Mozambique has become a hot spot in the global rush for land in the last decade. Growing investments in sectors such as mining, hydrocarbons, forest plantations and industrial agriculture most often target rural land held by local communities under customary law, and conflicts between communities and investors often arise. Existing laws regulating land are poorly implemented and enforced, which is due to the power imbalances existing between the government, companies and local communities.
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Library ResourceInformes e investigacionesDiciembre, 2015Mozambique
Library ResourceArtículos de revistas y librosAbril, 2015Mozambique
In Mozambique there is strong support for sustainable agriculture from different actors, with approaches including agroforestry and conservation agriculture increasingly promoted throughout the country by the
Ministry of Agriculture, civil society, farmers’ groups and development agencies. Research trials and anecdotal evidence suggest that these practices increase yields, are more resilient and are economically accessible for small-scale farmers. Despite this, uptake among smallholders remains low.
Library ResourceArtículos de revistas y librosMayo, 2015Mozambique
The loss of woodland in Mozambique is more than an environmental issue. Choices about land use — whether made locally, provincially or nationally — affect the availability of water, firewood, fertile land and other ‘ecosystem services’ delivered by woodlands. When these services underpin food security and routes out of poverty, what happens to woodlands becomes as much about people.
Library ResourceArtículos de revistas y librosNoviembre, 2015Mozambique
Uncertainties in the international carbon market make it imperative the UN’s REDD+ framework engages a wider spectrum of the private sector than just international companies and investors. Countries with REDD+ programmes should work with their domestic private sector to provide the missing momentum. Micro, small and medium-sized enterprises are crucial, as these usually dominate in forest- and agriculture-based economies.
Library ResourceArtículos de revistas y librosMarzo, 2016Mozambique
Charcoal is the main cooking energy source for people living in Maputo city. It is also a crucial source of income for rural producers in Mabalane district, a key supplier of Maputo’s charcoal. But Mabalane’s forests — which provide the wood for charcoal — also supply rural populations with construction materials, firewood and food. Our research shows that the lack of community management in Mabalane’s charcoal trade has disadvantaged communities, widening income inequality and causing ecological depletion.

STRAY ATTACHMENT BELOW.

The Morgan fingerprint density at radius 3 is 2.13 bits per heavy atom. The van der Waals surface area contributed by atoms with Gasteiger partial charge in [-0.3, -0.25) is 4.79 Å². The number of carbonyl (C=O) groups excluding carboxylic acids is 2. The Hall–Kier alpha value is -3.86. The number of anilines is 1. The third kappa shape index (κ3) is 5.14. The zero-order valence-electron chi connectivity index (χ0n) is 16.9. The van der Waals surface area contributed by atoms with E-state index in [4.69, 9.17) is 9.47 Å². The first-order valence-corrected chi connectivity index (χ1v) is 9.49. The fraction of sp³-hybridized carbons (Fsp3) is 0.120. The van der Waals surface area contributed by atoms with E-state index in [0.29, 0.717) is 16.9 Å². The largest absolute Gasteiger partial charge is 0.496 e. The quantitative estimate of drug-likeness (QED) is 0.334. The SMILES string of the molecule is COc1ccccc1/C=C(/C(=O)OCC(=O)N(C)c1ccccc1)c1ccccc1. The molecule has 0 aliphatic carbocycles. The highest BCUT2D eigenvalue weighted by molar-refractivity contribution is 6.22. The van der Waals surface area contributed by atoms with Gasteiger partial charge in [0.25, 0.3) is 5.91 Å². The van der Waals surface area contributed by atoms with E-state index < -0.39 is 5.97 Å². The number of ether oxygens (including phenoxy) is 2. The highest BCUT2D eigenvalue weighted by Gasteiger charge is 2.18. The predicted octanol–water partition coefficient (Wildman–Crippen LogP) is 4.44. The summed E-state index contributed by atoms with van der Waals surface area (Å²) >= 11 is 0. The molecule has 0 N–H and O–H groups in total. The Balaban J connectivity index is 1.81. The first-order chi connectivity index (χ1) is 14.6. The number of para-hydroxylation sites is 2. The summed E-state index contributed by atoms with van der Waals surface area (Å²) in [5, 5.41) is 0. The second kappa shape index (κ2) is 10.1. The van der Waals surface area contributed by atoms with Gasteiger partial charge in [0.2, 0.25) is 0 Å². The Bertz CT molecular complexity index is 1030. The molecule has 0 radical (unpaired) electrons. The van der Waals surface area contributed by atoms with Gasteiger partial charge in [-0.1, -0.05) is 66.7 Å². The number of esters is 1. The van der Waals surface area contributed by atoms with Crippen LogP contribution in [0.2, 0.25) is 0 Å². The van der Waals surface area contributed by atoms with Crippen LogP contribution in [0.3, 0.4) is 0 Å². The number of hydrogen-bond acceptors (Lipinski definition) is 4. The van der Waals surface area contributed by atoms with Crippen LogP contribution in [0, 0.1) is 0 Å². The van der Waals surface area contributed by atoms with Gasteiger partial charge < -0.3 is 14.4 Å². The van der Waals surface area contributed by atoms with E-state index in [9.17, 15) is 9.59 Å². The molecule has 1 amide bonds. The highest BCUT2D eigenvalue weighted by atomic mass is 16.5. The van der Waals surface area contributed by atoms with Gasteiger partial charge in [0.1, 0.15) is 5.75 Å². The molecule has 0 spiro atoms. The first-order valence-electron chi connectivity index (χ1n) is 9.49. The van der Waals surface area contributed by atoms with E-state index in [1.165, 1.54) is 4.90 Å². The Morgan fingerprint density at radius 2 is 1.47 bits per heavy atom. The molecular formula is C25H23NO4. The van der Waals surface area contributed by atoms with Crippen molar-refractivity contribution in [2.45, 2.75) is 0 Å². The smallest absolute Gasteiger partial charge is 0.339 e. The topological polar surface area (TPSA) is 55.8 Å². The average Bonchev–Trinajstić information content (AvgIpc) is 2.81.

Library ResourceArtículos de revistas y librosEnero, 2017Mozambique
In Mozambique, changes in land access and use are shaping new landscapes, often at the expense of the poor. Despite progressive land legislation, elite groups and vested interests are consolidating land holdings while peasant producers are being dispossessed of their land and access to fertile plots is becoming increasingly difficult. As national and foreign investors seek land for housing, real estate, agriculture, tourism, mining and forestry, what is the state’s role in responding to these increased demands?
Library ResourceArtículos de revistas y librosDiciembre, 2016Mozambique
The Testing REDD+ in the Beira Landscape Corridor of Mozambique initiative closed in December. Over nearly four years, a consortium of public academic and research institutions, NGOs and social enterprises, supported by the Government of Norway, has explored what drives deforestation and forest degradation. The programme trialled four interventions: to expand conservation agriculture, to make logging more sustainable, to harvest and use biomass energy more efficiently, and to promote sustainable production of an important non-timber product. We now know what works.
Library ResourceInformes e investigacionesOctubre, 2017Mozambique
This report is a product of a partnership between Terra Firma and the International Institute for Environment and Development (IIED), contributing to a study of changing land access in sub-Saharan Africa supported by the International Fund for Agricultural Development (IFAD).
Library ResourceInformes e investigacionesSeptiembre, 2017Mozambique
Mozambique is Africa’s largest exporter of timber to China. Yet multiple published concerns over the sustainability and legality of that timber trade assert the rapid commercial depletion of future timber stocks, the marginalisation of local forest communities, and the loss of revenue to government estimated at US$146 million between 2007 and 2013 alone.
Library ResourceInformes e investigacionesDiciembre, 2014Mozambique
Social Justice in Forestry – as a project of FGLG with funding from the EC – supported the Mozambique Forest Governance Learning Group (FGLG-Mozambique) from January 2009 to December 2013, building on a first phase of EC support from April 2005 to December 2008 and an even earlier phase of work funded by DFID that started in 2003-2004.
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